The most encouraging aspect of the U.S. federal government’s mandates on fuel economy and greenhouse-gas (GHG) emissions is that “customers are buying more fuel efficiency than the standards require at this point,” Chris Grundler, Director of the U.S. EPA’s Office of Transportation and Air Quality (OTAQ), said in an interview with Automotive Engineering before participating on a panel at the SAE 2014 World Congress in Detroit.
Although the EPA is “very confident that the policies and the standards are lining up with the marketplace demands,” he acknowledged that the hardest part of meeting the GHG mandate—and the complementary CAFE mandate issued by NHTSA (U.S. National Highway Traffic Safety Administration)—is yet to come.
Grundler said the EPA expects automakers to meet the increasingly stringent dual regulations (which extend to MY2025) mostly through improvements to the internal-combustion engine and other vehicle systems, not through electrification: “There’s a whole set of technologies that are coming to market that are providing these benefits, both to the planet and to us as drivers.” By 2025, the EPA predicts that less than 10% of the fleet will consist of electrified vehicles.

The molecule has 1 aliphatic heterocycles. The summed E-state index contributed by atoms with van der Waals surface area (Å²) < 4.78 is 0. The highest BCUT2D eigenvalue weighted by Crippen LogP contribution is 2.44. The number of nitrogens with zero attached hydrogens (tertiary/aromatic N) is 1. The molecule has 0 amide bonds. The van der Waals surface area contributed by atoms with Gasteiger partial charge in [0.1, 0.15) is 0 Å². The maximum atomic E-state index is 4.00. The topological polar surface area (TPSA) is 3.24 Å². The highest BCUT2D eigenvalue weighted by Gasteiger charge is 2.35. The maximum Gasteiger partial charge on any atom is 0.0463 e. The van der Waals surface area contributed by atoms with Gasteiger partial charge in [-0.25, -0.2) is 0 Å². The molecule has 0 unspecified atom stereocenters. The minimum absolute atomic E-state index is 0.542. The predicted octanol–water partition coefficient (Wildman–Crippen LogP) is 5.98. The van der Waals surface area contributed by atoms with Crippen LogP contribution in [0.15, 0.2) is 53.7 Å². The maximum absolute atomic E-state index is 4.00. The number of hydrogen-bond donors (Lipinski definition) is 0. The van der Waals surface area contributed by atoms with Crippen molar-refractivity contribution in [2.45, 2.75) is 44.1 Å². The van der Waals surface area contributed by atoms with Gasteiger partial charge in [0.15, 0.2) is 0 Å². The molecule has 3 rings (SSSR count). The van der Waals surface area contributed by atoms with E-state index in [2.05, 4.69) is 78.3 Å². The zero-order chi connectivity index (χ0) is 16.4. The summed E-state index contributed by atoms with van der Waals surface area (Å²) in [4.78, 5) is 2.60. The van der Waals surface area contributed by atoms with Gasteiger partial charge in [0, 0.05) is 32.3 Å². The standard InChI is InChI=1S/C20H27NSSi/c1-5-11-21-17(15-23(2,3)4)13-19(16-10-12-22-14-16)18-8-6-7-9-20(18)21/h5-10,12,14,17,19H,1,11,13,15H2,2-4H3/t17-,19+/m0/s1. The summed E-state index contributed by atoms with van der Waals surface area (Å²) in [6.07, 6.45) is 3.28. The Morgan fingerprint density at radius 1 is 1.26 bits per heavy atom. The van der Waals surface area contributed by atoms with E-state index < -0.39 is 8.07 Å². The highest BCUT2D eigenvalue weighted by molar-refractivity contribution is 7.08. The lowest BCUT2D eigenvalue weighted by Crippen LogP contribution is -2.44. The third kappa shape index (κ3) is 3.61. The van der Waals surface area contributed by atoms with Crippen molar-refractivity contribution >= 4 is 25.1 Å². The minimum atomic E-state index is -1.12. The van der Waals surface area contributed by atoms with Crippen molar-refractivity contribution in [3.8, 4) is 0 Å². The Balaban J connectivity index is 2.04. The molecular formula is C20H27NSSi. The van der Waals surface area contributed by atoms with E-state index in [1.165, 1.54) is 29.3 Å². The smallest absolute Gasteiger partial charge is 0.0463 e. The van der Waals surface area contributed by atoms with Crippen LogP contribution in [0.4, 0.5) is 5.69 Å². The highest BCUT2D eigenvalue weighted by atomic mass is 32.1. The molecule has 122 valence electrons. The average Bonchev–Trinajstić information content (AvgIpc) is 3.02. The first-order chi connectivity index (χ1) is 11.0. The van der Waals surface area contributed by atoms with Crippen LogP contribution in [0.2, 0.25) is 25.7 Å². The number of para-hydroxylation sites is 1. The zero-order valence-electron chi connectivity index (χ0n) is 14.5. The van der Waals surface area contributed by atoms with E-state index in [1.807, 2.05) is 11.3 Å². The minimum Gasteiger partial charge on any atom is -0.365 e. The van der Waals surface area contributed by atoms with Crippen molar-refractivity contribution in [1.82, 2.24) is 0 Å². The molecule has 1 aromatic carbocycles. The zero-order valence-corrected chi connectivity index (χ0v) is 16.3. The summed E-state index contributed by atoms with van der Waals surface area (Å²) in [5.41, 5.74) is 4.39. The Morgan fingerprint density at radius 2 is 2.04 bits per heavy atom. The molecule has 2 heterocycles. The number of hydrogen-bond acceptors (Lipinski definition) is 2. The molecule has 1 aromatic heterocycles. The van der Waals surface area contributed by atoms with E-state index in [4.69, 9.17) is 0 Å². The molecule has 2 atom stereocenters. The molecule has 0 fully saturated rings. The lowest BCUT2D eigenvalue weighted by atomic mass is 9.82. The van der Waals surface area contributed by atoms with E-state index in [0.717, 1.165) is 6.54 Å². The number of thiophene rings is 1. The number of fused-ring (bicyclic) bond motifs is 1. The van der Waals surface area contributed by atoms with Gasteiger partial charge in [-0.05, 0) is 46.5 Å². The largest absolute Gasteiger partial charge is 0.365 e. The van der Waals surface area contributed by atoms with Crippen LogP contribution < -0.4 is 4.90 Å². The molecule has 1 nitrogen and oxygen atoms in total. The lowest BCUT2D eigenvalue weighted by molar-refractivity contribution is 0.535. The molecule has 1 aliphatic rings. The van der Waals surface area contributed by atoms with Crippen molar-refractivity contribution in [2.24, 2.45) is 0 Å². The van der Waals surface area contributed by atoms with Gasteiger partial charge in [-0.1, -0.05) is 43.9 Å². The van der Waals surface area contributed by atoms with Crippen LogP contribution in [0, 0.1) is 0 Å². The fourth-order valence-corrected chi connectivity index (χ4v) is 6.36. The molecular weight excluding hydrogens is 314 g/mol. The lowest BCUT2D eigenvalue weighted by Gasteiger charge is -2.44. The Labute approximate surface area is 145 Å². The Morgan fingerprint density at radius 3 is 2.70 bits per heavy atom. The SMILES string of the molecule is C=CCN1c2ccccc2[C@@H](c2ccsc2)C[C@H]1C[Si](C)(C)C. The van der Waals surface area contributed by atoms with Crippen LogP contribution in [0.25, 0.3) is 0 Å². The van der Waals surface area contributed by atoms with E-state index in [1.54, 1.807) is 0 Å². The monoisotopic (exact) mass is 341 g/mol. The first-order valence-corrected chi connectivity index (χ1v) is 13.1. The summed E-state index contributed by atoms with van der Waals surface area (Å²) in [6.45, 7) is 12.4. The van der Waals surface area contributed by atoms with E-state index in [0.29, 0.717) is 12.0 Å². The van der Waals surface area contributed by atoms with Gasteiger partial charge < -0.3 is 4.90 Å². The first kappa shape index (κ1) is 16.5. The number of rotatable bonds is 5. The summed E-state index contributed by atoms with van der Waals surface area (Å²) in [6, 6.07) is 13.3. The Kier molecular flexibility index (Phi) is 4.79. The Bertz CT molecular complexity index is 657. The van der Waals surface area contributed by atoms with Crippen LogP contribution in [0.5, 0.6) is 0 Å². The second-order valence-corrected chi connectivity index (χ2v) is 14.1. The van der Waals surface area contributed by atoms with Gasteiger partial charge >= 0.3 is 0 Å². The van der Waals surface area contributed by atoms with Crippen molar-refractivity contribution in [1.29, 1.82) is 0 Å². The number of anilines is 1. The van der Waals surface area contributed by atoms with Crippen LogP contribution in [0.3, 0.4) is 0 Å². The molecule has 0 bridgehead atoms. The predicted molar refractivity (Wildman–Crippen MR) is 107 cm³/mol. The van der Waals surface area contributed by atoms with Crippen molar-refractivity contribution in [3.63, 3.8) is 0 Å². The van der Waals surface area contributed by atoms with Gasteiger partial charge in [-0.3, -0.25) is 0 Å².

So far, “the industry is beating the standards,” said Grundler. In a recent analysis, it was determined that of the MY2014 offerings, 34% already meet 2016 targets.
EPA and NHTSA are obligated to conduct a midterm review of the dual regulations in 2017 to determine whether automakers can meet the more stringent standards from MY2018 to MY2025 without undue hardship.
An Automotive Engineering video interview with Grundler can be viewed at http://video.sae.org/11791/.
Grundler's SAE 2014 World Congress panel presentation (along with those of other panelists) can be viewed, with Powerpoint slides, at http://www.webcastregister2014.com/sae/2014/saeavl/ (click on “Regulatory Driven Impacts on Powertrain”).